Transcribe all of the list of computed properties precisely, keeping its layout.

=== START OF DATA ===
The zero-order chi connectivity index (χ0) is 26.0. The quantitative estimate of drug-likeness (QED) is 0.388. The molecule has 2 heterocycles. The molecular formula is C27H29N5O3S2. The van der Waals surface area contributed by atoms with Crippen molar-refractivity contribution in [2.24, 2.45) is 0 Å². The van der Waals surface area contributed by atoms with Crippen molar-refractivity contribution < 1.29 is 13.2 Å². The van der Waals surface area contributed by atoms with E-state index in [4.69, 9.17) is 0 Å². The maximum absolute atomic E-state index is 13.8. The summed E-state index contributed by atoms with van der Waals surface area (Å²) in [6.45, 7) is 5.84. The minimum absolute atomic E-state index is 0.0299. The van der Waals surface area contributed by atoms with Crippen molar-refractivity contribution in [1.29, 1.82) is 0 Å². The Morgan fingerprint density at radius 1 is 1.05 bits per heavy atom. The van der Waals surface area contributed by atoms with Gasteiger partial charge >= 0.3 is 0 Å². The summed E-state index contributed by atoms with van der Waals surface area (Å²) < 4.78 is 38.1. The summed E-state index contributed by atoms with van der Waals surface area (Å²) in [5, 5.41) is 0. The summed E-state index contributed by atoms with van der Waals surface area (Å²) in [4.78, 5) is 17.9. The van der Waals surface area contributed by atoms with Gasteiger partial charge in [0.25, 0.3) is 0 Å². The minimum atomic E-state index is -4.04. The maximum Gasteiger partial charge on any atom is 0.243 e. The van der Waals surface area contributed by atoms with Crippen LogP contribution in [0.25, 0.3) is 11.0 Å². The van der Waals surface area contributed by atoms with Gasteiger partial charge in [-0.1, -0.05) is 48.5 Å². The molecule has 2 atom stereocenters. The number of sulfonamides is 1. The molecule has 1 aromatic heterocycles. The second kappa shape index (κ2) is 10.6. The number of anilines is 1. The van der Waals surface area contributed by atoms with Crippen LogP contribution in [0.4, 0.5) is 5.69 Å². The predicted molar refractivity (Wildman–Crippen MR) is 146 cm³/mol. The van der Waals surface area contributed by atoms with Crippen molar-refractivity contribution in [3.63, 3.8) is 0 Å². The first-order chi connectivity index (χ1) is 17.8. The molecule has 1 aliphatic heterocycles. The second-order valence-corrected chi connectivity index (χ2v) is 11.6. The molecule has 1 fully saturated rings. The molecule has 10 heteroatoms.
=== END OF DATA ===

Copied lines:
The zero-order chi connectivity index (χ0) is 26.0. The quantitative estimate of drug-likeness (QED) is 0.388. The molecule has 2 heterocycles. The molecular formula is C27H29N5O3S2. The van der Waals surface area contributed by atoms with Crippen molar-refractivity contribution in [2.24, 2.45) is 0 Å². The van der Waals surface area contributed by atoms with Crippen molar-refractivity contribution < 1.29 is 13.2 Å². The van der Waals surface area contributed by atoms with E-state index in [4.69, 9.17) is 0 Å². The maximum absolute atomic E-state index is 13.8. The summed E-state index contributed by atoms with van der Waals surface area (Å²) in [6.45, 7) is 5.84. The minimum absolute atomic E-state index is 0.0299. The van der Waals surface area contributed by atoms with Crippen molar-refractivity contribution in [1.29, 1.82) is 0 Å². The Morgan fingerprint density at radius 1 is 1.05 bits per heavy atom. The van der Waals surface area contributed by atoms with Gasteiger partial charge >= 0.3 is 0 Å². The summed E-state index contributed by atoms with van der Waals surface area (Å²) < 4.78 is 38.1. The summed E-state index contributed by atoms with van der Waals surface area (Å²) in [5, 5.41) is 0. The summed E-state index contributed by atoms with van der Waals surface area (Å²) in [4.78, 5) is 17.9. The van der Waals surface area contributed by atoms with Gasteiger partial charge in [0.25, 0.3) is 0 Å². The minimum atomic E-state index is -4.04. The maximum Gasteiger partial charge on any atom is 0.243 e. The van der Waals surface area contributed by atoms with Crippen LogP contribution in [0.25, 0.3) is 11.0 Å². The van der Waals surface area contributed by atoms with Gasteiger partial charge in [-0.1, -0.05) is 48.5 Å². The molecule has 2 atom stereocenters. The number of sulfonamides is 1. The molecule has 1 aromatic heterocycles. The second kappa shape index (κ2) is 10.6. The number of anilines is 1. The van der Waals surface area contributed by atoms with Crippen LogP contribution in [0.4, 0.5) is 5.69 Å². The predicted molar refractivity (Wildman–Crippen MR) is 146 cm³/mol. The van der Waals surface area contributed by atoms with Crippen molar-refractivity contribution in [3.63, 3.8) is 0 Å². The first-order chi connectivity index (χ1) is 17.8. The molecule has 1 aliphatic heterocycles. The second-order valence-corrected chi connectivity index (χ2v) is 11.6. The molecule has 1 fully saturated rings. The molecule has 10 heteroatoms.